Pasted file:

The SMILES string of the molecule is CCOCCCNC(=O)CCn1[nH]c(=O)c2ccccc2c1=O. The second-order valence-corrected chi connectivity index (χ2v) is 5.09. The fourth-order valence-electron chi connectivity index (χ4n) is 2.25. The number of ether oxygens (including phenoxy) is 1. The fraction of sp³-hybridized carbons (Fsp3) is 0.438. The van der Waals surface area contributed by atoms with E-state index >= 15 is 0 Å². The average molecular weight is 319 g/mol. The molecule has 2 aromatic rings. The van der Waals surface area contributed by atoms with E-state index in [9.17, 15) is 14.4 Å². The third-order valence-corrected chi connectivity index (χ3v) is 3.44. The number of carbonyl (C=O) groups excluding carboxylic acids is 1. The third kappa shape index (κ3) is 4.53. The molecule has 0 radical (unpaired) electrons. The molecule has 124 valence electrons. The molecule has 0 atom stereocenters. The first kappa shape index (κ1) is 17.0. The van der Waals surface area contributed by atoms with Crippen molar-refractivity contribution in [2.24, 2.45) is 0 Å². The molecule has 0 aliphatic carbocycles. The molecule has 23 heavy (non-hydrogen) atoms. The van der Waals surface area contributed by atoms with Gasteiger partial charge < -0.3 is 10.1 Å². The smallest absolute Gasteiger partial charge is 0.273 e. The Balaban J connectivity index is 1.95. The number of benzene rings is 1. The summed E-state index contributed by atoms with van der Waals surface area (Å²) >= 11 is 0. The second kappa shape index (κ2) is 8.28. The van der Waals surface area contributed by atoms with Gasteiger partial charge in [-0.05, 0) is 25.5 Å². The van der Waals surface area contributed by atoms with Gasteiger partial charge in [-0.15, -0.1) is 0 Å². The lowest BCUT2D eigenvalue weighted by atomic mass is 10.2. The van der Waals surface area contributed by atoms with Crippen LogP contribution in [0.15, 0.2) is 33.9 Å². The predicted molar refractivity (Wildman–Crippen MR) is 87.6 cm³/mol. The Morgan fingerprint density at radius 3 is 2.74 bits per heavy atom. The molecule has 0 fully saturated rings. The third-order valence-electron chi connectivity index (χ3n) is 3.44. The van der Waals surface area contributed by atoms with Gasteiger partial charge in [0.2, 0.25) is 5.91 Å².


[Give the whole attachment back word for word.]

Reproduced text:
The SMILES string of the molecule is CCOCCCNC(=O)CCn1[nH]c(=O)c2ccccc2c1=O. The second-order valence-corrected chi connectivity index (χ2v) is 5.09. The fourth-order valence-electron chi connectivity index (χ4n) is 2.25. The number of ether oxygens (including phenoxy) is 1. The fraction of sp³-hybridized carbons (Fsp3) is 0.438. The van der Waals surface area contributed by atoms with E-state index >= 15 is 0 Å². The average molecular weight is 319 g/mol. The molecule has 2 aromatic rings. The van der Waals surface area contributed by atoms with E-state index in [9.17, 15) is 14.4 Å². The third-order valence-corrected chi connectivity index (χ3v) is 3.44. The number of carbonyl (C=O) groups excluding carboxylic acids is 1. The third kappa shape index (κ3) is 4.53. The molecule has 0 radical (unpaired) electrons. The molecule has 124 valence electrons. The molecule has 0 atom stereocenters. The first kappa shape index (κ1) is 17.0. The van der Waals surface area contributed by atoms with Crippen molar-refractivity contribution in [2.24, 2.45) is 0 Å². The molecule has 0 aliphatic carbocycles. The molecule has 23 heavy (non-hydrogen) atoms. The van der Waals surface area contributed by atoms with Gasteiger partial charge < -0.3 is 10.1 Å². The smallest absolute Gasteiger partial charge is 0.273 e. The Balaban J connectivity index is 1.95. The number of benzene rings is 1. The summed E-state index contributed by atoms with van der Waals surface area (Å²) >= 11 is 0. The second kappa shape index (κ2) is 8.28. The van der Waals surface area contributed by atoms with Gasteiger partial charge in [-0.05, 0) is 25.5 Å². The van der Waals surface area contributed by atoms with Gasteiger partial charge in [-0.15, -0.1) is 0 Å². The lowest BCUT2D eigenvalue weighted by atomic mass is 10.2. The van der Waals surface area contributed by atoms with Crippen LogP contribution in [0.15, 0.2) is 33.9 Å². The predicted molar refractivity (Wildman–Crippen MR) is 87.6 cm³/mol. The Morgan fingerprint density at radius 3 is 2.74 bits per heavy atom. The molecule has 0 fully saturated rings. The third-order valence-electron chi connectivity index (χ3n) is 3.44. The van der Waals surface area contributed by atoms with Gasteiger partial charge in [0.2, 0.25) is 5.91 Å².